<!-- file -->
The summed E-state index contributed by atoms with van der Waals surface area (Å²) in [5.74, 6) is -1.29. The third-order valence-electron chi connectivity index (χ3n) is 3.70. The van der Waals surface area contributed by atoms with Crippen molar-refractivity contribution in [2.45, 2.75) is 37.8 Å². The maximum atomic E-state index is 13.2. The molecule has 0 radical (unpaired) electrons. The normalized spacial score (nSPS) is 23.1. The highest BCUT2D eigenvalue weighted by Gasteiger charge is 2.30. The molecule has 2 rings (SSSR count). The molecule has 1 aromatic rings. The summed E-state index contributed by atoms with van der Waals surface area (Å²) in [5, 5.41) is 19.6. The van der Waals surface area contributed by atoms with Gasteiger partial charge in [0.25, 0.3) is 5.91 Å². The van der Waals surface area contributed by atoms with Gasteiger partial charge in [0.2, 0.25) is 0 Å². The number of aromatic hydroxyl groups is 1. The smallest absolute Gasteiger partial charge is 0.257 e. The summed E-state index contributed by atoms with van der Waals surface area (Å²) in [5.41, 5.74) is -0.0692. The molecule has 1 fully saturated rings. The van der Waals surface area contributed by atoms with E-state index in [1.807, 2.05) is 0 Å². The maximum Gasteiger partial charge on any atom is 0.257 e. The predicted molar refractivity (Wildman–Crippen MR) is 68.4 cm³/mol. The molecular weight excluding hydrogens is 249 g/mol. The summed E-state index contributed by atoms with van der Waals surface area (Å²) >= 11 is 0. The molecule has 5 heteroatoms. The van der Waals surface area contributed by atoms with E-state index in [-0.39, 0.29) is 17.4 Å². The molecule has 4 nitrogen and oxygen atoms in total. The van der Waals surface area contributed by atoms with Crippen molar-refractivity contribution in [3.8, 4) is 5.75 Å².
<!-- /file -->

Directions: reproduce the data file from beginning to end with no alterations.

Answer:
The summed E-state index contributed by atoms with van der Waals surface area (Å²) in [5.74, 6) is -1.29. The third-order valence-electron chi connectivity index (χ3n) is 3.70. The van der Waals surface area contributed by atoms with Crippen molar-refractivity contribution in [2.45, 2.75) is 37.8 Å². The maximum atomic E-state index is 13.2. The molecule has 0 radical (unpaired) electrons. The normalized spacial score (nSPS) is 23.1. The highest BCUT2D eigenvalue weighted by Gasteiger charge is 2.30. The molecule has 2 rings (SSSR count). The molecule has 1 aromatic rings. The summed E-state index contributed by atoms with van der Waals surface area (Å²) in [5, 5.41) is 19.6. The van der Waals surface area contributed by atoms with Gasteiger partial charge in [0.25, 0.3) is 5.91 Å². The van der Waals surface area contributed by atoms with Gasteiger partial charge in [0.2, 0.25) is 0 Å². The number of aromatic hydroxyl groups is 1. The smallest absolute Gasteiger partial charge is 0.257 e. The summed E-state index contributed by atoms with van der Waals surface area (Å²) in [5.41, 5.74) is -0.0692. The molecule has 1 fully saturated rings. The van der Waals surface area contributed by atoms with E-state index in [1.807, 2.05) is 0 Å². The maximum Gasteiger partial charge on any atom is 0.257 e. The predicted molar refractivity (Wildman–Crippen MR) is 68.4 cm³/mol. The molecular weight excluding hydrogens is 249 g/mol. The summed E-state index contributed by atoms with van der Waals surface area (Å²) >= 11 is 0. The molecule has 5 heteroatoms. The van der Waals surface area contributed by atoms with E-state index in [-0.39, 0.29) is 17.4 Å². The molecule has 4 nitrogen and oxygen atoms in total. The van der Waals surface area contributed by atoms with Crippen molar-refractivity contribution in [3.8, 4) is 5.75 Å².